An interesting case-in-point is the rather meteoric rise (not yet fall) of Korol' i Shut (The King and the Jester). They are punks, in both the musical and cultural senses of the word. However, in the West they would be considered a concept band, because their music is almost 100% composed of...various Russian fables and horror stories, usually with bad endings. Concept bands are not too popular; this band has a multimillion following, mostly gained in the last 4 years. The musicians are still young, and they help young artists with studio equipment and the like.

Some Characteristics

Russian rock tends to be significantly less heavy than Western. I do not know why this is; it is obvious, however, that even the metal bands have less drive than Western ones, and the same thing with punk. For some reason, this is only true of recordings: a live Russian punk band can easily blow one away, so when buying Russian albums guided primarily by volume, look for live ones. The lyrics also tend to take a much more preeminent position in the music, as opposed to the West. Often, you will find nontrivial humor and philosophy in a song, which happens in the West maybe in some Dead Milkmen or Radiohead music. Christianity is generally not confined to the smelly enclave of "Christian rock"-- in Russia, Orthodoxy is associated more with dissidence than conformity. The use of instruments besides the traditional drums-guitar-bass-keyboard is more common than in the West--things like saxophones, violins, and various ethnic pieces are widespread (Korol' i Shut has a violin). There are also more subtle differences; these are difficult to describe without both sides being exposed to the music.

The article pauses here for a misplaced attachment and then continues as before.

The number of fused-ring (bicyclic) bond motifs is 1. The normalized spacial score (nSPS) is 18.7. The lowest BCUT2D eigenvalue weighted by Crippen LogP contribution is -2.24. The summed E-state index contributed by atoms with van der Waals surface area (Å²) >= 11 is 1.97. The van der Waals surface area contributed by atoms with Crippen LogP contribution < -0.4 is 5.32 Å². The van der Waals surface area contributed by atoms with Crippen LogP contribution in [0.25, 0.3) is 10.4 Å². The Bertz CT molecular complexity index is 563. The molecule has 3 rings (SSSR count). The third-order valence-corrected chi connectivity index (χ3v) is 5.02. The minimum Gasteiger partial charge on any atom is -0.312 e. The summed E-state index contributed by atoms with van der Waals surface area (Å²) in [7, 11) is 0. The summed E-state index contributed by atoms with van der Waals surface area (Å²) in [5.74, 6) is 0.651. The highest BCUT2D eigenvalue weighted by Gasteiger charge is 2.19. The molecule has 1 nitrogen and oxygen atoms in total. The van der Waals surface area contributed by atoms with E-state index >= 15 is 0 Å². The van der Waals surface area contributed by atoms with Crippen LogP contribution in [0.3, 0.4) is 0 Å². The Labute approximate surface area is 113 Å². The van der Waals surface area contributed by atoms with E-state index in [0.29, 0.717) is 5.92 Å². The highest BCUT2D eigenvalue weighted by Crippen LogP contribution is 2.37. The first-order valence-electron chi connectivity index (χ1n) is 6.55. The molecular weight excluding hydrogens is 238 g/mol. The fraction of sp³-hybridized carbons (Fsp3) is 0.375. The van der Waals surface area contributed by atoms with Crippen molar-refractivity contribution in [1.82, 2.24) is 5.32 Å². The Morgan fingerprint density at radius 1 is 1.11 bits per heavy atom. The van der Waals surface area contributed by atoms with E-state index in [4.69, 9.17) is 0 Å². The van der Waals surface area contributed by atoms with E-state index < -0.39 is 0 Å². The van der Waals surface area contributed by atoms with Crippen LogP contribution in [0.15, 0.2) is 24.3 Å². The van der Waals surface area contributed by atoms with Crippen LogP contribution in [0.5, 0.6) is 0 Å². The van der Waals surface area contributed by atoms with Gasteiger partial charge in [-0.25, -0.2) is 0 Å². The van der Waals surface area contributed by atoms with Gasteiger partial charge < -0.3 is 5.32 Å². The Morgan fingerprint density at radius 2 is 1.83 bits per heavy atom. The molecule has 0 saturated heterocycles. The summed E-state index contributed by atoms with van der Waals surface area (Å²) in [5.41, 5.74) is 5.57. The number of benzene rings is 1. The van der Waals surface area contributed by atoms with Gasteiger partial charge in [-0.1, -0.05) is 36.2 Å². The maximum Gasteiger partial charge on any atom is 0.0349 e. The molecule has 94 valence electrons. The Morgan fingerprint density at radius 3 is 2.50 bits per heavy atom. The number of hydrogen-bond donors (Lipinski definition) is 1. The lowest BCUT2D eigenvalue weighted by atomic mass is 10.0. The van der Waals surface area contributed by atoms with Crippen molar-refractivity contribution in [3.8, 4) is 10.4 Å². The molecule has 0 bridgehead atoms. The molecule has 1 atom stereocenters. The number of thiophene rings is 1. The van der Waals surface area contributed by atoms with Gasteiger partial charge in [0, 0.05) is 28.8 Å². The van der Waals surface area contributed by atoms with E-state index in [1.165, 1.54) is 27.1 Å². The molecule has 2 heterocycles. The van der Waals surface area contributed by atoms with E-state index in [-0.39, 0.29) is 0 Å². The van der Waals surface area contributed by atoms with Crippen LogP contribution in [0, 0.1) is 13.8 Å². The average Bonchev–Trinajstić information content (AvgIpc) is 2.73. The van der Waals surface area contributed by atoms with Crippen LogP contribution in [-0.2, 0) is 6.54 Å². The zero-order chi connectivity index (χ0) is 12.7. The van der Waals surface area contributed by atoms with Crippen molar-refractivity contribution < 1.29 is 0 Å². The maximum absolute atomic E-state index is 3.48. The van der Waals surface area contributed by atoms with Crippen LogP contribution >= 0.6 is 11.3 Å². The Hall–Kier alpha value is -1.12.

A note on piracy and the RIAA affair: In Russia, music distributors take the more logical approach to marketing. They simply sell licensed copies for nearly the same price (maybe $4 vs. $3) as pirated, and it is generally harder to find pirated copies for this reason.

Interesting Artists

For an 80s style metal fix, try Aria. They have managed to capture the exact moment in the 80s when the genre was at its peak and before poodle metal set in. They do it well, too--their lyrics have more than sex and gothic fantasy.

Pilot is another band that has recently gained prominence. From their rather philosophical and quiet first albums, they have moved to philosophical and loud metal. The vocalist's real last name is Ch'ort, which means Devil; appropriate!

Krematoriy are a 20-year-old band that has lost none of its humor or vitality. Their lyrics are characterized by some degree of absurdity, intellectuality, and, usually, avoidance of any sort of current events. Highly recommended for those that can actually understand them...

Russia has a number of thriving punk bands. One of these is Purgen, which hates Yeltsin and Putin as much as Ann Coulter hates Bill Clinton. When it comes to anarchy, these guys are masters. Kind of an Anti-Flag, butall more wild and raucous.

5nizza(P'yatnitsa) is a recent project that touches rock only slightly. They can best be described as an analog cLOUDDEAD fronted by Bob Marley. Actually, it's just two guys: one plays guitar and sings, the other sings and makes funny sounds.

Aukzion is maybe like the Clash, but they take themselves far less seriously. They have their share of tracks that sound like they're made to take drugs to. They have many smart songs, and nearly all of them are ironic and/or humorous (Samol'yot comes to mind...)

Chizh and his various projects are excellent for fans of bluesy, drawn-out jamming. Not too much philosophy here, but he is undeniably a very good musician, especially on guitar. Seen him live a couple of times; very strong impression.

Of course, look at the bands listed in TAFKAH's writeup. Nearly all have something going for them.

Stuff easily found on Yandex.